Global Economic Outlook: Better, but not good enough

By Catherine L. Mann, OECD Chief Economist and Head of Economics Department

Global growth is projected to rise modestly from 3% in 2016 to just over 3½ per cent by 2018 in our latest Economic Outlook. The mood in the global economy has brightened during the past year, with confidence indicators and industrial production increasing, and investment and trade picking up from low levels. Growth is broad-based, including among major commodity producers.

There are now upside risks from investment to improve the quality of capital with more advanced technology, with rapid rises in demand for high-tech products since the second half of 2016. If this is sustained, it would improve cyclical conditions and support a revival of investment-intensive global value chains, boosting domestic demand and productivity.

The projected pick-up in growth is welcome as the global economy has been stuck in a low-growth trap, but would still leave global growth below the historical average of 4% for the two decades prior to the crisis. In addition, when viewed in per capita terms, GDP growth for the OECD is even further from past norms and income inequality continues to rise. And while business and consumer confidence have generally picked up, these “soft” indicators have become less reliable in predicting “hard” activity, particularly for emerging economies.

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Employment growth has recovered relatively well and headline unemployment rates have decreased in most countries. However, along some dimensions, such as hours worked and part-time working, job quality is more precarious and underemployment remains high. Real wage growth is sluggish and has stagnated for most firms, and is associated with widening productivity gaps to frontier firms, so there are weak foundations for robust consumption growth and widespread improvements in well-being.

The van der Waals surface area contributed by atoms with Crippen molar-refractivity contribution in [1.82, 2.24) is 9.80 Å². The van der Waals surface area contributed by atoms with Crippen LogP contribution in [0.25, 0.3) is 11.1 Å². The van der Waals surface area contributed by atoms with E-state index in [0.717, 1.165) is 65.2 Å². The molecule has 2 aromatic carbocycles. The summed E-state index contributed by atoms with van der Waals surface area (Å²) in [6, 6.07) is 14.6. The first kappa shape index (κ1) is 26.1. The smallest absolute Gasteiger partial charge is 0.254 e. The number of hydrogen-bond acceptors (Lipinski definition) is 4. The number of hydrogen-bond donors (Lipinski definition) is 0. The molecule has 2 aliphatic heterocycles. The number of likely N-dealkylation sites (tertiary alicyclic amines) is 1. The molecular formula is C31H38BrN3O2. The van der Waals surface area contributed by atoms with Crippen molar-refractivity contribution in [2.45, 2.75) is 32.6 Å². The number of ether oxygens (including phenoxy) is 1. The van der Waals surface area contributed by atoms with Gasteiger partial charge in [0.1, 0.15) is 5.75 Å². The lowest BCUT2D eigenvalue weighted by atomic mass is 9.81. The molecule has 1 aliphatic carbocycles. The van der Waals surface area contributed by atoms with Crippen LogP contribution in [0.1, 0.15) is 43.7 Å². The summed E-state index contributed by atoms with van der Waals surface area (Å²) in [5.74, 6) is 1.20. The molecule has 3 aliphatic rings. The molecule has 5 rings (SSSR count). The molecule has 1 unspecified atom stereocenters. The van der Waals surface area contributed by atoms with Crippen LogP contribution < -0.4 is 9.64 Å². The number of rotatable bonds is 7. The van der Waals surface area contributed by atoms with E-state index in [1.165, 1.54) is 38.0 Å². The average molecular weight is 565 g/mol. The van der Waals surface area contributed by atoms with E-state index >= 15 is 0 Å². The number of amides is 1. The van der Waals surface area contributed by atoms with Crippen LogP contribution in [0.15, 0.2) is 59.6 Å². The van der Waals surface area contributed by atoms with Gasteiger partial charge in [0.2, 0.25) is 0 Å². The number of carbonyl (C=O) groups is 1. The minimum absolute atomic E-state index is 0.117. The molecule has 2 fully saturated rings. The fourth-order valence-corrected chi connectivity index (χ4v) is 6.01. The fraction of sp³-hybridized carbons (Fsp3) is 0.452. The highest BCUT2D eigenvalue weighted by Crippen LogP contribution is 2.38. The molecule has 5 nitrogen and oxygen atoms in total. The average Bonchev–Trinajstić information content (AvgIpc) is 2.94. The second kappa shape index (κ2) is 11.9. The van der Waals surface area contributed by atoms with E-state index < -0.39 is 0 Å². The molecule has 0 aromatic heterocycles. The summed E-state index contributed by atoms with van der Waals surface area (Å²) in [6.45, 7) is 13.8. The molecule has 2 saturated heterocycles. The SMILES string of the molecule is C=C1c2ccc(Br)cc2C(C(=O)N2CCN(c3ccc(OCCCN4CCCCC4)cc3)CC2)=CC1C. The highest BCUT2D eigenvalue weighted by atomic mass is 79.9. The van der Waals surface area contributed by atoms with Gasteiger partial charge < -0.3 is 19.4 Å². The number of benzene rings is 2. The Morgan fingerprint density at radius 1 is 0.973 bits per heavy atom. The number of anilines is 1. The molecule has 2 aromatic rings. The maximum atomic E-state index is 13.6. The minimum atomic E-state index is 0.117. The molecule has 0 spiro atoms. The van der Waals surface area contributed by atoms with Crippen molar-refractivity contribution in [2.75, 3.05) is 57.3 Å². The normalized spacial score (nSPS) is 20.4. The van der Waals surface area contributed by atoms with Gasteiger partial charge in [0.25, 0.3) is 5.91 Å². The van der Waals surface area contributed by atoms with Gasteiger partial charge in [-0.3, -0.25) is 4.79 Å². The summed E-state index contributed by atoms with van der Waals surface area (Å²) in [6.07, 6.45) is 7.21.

Financial stability risks persist and could derail the modest recovery. Policy and political uncertainties are high. Geopolitical shocks and trade protectionism could catalyse snap-backs in asset prices and realise downside risks. High and rising private credit growth for emerging economies, particularly China, is a concern. Rapid increases in house prices in some advanced economies could lead to financial vulnerabilities. Solving non-performing loans in Europe would help to hasten the recovery.

Inflation in advanced economies is generally below central bank targets. After the global interest-rate cycle turned in mid-2016, monetary policy is appropriately moving toward a more neutral stance in the United States, and Europe and Japan are using forward guidance. However, current market expectations imply a rising divergence in short-term interest rates between the major advanced economies in the coming years. This creates risk of sharp exchange rate movements, or other instabilities in financial markets.

In this environment, policy needs to promote inclusive growth and manage financial risks. Countries should implement fiscal policy initiatives that mitigate inequalities and provide long-run benefits, such as boosting education, child care, training and mobility. “High-multiplier” public investments in research and infrastructure would catalyse business activity to strengthen growth. An effective fiscal mix also improves the fiscal position and future output to boost debt sustainability in the longer term.

Each country has its own policy priorities to boost productivity, jobs and inclusiveness as set out in our Going for Growth report. Worryingly, the pace of reform has slowed in recent years and much more can be done to boost competition, skills and innovation. The benefits for inclusive growth can be strengthened through coherent policy packages which maximise synergies if implemented together, such as how active labour market policies do more to raise employment and share gains widely if pursued jointly with greater competition between firms.

The global cyclical upturn is not yet assured: the higher productivity and greater inclusiveness needed to improve well-being for all remain elusive. Policymakers cannot be complacent.

References

OECD Economic Outlook, June 2017.


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